Nashville continues to remake its music reputation for the better. Nashville’s talent pool remains enormous, and we witnessed this again as local four-piece rock/pop outfit Dinner and a Suit recently performed at the Cannery Ballroom in Nashville.

The simple-looking band launched immediately into a high flying, high energy performance that literally shook the floor beneath our feet. The upbeat set made us want to move, dance, and sway with the crowd. Powerful emotions pack the songs: the longing, the hope, the confusion. Put plainly, they’re just really good.

Vocalist Jonathan Capeci, guitarist Joey Beretta, bassist Anthony Genca, and drummer Drew Scheuer settled into a groove with the floodgates open and the sound pouring into the room, covering everything and everyone. Too often, intensity and energy mean sacrificing quality in the songs, but for Dinner and a Suit no such loss transpires. Each song in their set revealed a truly respectable amount of dexterity in their performance.


The performance was just so great overall, but every show does have its moments of sublime beauty. The fourth song in their set, “Where We Started,” deals heavily with hope and forgiveness, combining the beauty of a Coldplay-esque piano ballad with jazzy drum flairs, interjected by moments of heavy beats and rumbling guitars. The combination doesn’t feel forced in any sense, and the emotion in Jonathan Capeci’s voice shines through.

So much of Dinner and a Suit’s music brings messages of hope in the face of change. Their songs are both tempered and embellished by the emotion that inspires creation, and the emotion  drives the band in their live performance. The evidence is never clearer than in their performance of a song titled “It’s Not Over.”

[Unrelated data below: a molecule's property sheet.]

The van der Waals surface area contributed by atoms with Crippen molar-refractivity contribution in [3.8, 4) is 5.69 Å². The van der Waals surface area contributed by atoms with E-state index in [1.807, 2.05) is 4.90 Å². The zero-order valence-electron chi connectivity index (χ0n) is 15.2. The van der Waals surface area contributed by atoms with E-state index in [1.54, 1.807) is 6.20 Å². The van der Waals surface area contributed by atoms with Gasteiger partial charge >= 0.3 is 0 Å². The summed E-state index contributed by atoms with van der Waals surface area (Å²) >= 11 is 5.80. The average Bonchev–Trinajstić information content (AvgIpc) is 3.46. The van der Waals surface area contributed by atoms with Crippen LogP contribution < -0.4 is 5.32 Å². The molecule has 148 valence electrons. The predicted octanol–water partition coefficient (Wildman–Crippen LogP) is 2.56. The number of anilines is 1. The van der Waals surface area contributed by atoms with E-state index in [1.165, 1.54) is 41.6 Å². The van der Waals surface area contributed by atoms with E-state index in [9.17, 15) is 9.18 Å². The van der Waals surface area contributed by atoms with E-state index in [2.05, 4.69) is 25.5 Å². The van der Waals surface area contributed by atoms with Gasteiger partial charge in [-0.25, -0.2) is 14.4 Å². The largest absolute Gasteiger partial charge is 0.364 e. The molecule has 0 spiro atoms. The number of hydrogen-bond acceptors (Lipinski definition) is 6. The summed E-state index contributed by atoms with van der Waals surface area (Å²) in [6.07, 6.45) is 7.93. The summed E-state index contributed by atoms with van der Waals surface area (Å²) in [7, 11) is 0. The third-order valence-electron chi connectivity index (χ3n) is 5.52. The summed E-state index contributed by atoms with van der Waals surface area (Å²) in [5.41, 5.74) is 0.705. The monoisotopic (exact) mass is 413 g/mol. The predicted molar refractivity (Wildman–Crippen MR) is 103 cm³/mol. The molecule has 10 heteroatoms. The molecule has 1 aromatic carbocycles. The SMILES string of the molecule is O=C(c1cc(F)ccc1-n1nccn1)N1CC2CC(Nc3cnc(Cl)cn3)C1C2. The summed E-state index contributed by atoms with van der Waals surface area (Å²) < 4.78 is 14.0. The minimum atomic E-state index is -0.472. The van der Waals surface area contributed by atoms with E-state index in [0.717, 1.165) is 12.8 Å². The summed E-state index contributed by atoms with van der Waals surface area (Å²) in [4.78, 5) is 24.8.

The song began with the high-ringing sounds of Joey’s guitar as Jonathan came in on the piano. Soon enough, the crash of the drums and thump of the bass made tables and chairs vibrate across the floor as Jonathan bounced up and down, his hands crashing on the keys of his piano while he wailed into the microphone. It’s really not often that you see any artist rock out as much as Jonathan does on a piano, and again, the skill with which they all come together on the song is just incredible. Flawless isn’t a safe word to use for anyone, but these guys certainly come close.

Just as soon as they start, they are finished, and again, the humility that can so take you by surprise steps in again, as Jonathan finishes the set by approaching the mic, delivering a quick, “God bless you, have a good night,” and stepping out of the spotlight. For a group with so much talent and reasons to be cocky, the openness with which they approach their audience is welcome. Besides, there isn’t enough space in the room for a big ego with a sound as big as theirs. – Jordan Frye, Contributing Writer

Dinner and a Suit are currently on tour, so if they come through your neck of the woods, drop in and give them a listen, or check them out online at Facebook.com/dinnerandasuit.

Registration Open for April U2 Conference

March 4, 2013

We recently purchased our registration for the second-ever U2 Conference, to be held in Cleveland, Ohio this coming April 26-28.

While there have been U2 fan gatherings of all shapes and sizes, this confab, which debuted in 2009 and coincided with a U2 show, is one-of-a-kind event in North America. Organized by the visionary Scott Calhoun, the website @U2, and a cast of many others, this U2 Conference further establishes “U2 Studies” as a legitimate interdisciplinary field of academic study, uniting those who work in the academy in areas such as theology and musicology, literature and popular culture.

The complete schedule includes numerous panels on either the “fan” or “academic” track, a keynote by noted rock writer Ann Powers, collaboration with the Rock N Roll Hall of Fame that occupies a beautiful piece of real estate on Ohio’s north coast, a U2-themed worship experience on Sunday after the conference closes, and two performances by two different U2 tribute bands ONE and UF (or Unforgettable Fire).

Follow the drop-down links from the main conference website (http://u2conference.com) for more details. Early-bird prices remain in effect through March 11.

[pictured on homepage: UF band]